Over its three months of duration, between Brexit vote and Trump’s election, it employed food as a tool to question current forms of power and dismantle geographies, origins, and exchanges across the present and future of our postcolonial planet.

After centuries of violent colonisation, land dispossession, and appropriation of natural and cultural resources, the world still favors political structures that promote neoliberal nationalism. The Empire Remains Shop traces the construction of landscapes, imaginaries, economies, desires and aesthetics derived from trading imperial foodstuffs in order to critically think of political counter-structures for a more equal hyper-globalised world.

This performative lecture will explore the idea of a counter-franchise agreement to open an Empire Remains Shop in different postcolonial contexts. The project reverses the invention of the ‘exotic’ and the ‘tropical’, digs into conflict geologies, speculates on the financialisation of ecosystems, embraces ‘unnatural’ behaviours, dismantles the ecological perception of ‘invasive’ and ‘native’, rejects ‘culturally neutral’ food aid, inhabits death in a neoliberal age, busts real estate bubbles, and repurposes offsetting and the offshore amongst other topics that investigate devaluation towards human prosperity. Expect drinks.

Ghetto Biennale: Does it bleed?

Leah Gordon

In December 2009, Atis Rezistans, the Sculptors of Grand Rue, hosted their first Ghetto Biennale. They invited fine artists, film-makers, academics, photographers, musicians, architects and writers to come to the Grand Rue area of Port-au-Prince, Haiti, to make or witness work that was made or happened in their neighbourhood. The Biennale aimed to be a “third space … an event or moment created through the collaboration between artists from radically different backgrounds”. The 2nd Biennale was held in December 2011. Yet while the Ghetto Biennale was conceived to expose social, racial, class and geographical immobility, it seemed to have upheld these class inertias within its structural core.

In this presentation, Leah Gordon, co-founder of the Ghetto Biennale, addresses the contradictions and challenges posed by the event, and how the 3rd & 4th Ghetto Biennales sought to confront them. Gordon attempts to interrogate concept of the Ghetto Biennale as institutional critique in comparison to its potential as a direct route to the institution, or even becoming the institution itself. She questions whether the event is a form of poverty tourism or an exit strategy from the ghetto. Gordon reflects on the effect of the 2010 earthquake and the ensuing NGO culture on cross-cultural relations in Haiti and asks whether the Ghetto Biennale can produce meaningful discussions about sameness and difference in an allegedly de-centred art world, and transcend different models of ghettoization?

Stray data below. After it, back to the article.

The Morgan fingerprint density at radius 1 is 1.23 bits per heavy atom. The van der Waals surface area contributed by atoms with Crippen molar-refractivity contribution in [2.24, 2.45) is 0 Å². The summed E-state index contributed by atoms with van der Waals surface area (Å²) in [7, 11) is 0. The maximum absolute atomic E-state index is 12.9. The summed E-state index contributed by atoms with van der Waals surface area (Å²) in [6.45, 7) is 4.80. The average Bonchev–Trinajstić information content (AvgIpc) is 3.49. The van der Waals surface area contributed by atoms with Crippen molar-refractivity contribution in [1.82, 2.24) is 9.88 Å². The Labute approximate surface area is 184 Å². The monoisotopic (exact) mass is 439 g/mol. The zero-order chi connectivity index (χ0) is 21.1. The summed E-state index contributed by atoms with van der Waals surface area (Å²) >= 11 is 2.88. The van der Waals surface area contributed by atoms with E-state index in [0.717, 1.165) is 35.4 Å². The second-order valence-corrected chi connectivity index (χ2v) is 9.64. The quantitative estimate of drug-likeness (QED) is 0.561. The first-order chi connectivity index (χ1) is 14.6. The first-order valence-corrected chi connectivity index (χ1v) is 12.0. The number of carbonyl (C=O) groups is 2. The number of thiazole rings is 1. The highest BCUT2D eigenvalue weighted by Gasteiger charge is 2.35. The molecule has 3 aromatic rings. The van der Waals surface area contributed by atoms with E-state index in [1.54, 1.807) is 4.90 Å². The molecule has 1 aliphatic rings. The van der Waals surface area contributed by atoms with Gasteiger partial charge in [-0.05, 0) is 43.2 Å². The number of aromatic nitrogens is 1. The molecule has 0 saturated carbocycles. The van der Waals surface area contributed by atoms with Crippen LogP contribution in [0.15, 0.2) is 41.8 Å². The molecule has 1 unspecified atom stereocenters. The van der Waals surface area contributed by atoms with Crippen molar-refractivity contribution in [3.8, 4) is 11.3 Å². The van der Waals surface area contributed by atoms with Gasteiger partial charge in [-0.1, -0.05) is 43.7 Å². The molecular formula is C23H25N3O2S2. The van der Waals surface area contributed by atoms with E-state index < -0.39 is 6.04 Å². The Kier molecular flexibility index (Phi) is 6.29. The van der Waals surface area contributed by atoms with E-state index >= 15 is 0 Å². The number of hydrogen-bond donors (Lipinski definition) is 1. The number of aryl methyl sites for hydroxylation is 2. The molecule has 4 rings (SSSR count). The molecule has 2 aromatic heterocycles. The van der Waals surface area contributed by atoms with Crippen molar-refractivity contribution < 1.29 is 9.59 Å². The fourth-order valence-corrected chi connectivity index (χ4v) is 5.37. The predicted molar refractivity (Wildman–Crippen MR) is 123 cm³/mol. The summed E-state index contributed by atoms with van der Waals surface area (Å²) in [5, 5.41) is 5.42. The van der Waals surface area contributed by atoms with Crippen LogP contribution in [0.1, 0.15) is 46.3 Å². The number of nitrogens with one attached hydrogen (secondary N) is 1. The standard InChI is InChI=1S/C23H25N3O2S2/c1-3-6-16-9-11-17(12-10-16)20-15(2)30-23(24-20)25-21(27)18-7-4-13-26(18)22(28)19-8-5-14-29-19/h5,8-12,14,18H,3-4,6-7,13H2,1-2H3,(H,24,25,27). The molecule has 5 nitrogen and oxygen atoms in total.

Holding Space: a conversation an action a strategy

Teresa Cisneros and Karen Salt

Holding Space is one part of the year-long Object Positions project at the Showroom Gallery in London lead by curatorial fellow Teresa Cisneros. Holding Space is a programme of development for artists whose practice engages with ideas of colonial administration, cultural equity and or decolonial processes.

To ‘hold space’ is an act of caring, it means to be with, work with, work through and alongside others in a way that allows another to feel like they can just be, practice, exist as themselves rather than in relation to the expectations of others. A space to be honest, a space to think with others and be there for them. This discussion will take the notion of holding space as a starting point for a reconsideration of institutional /curatorial practice. Can an institution take a position of holding space as a mode of being or mode of practice? Can an institution ‘hold space’ for its artists, its audiences, its stakeholders? Could ‘holding space’ be seen as a curatorial or institutional procedure and if it could how would this affect our relationship to institutions?

To the top of page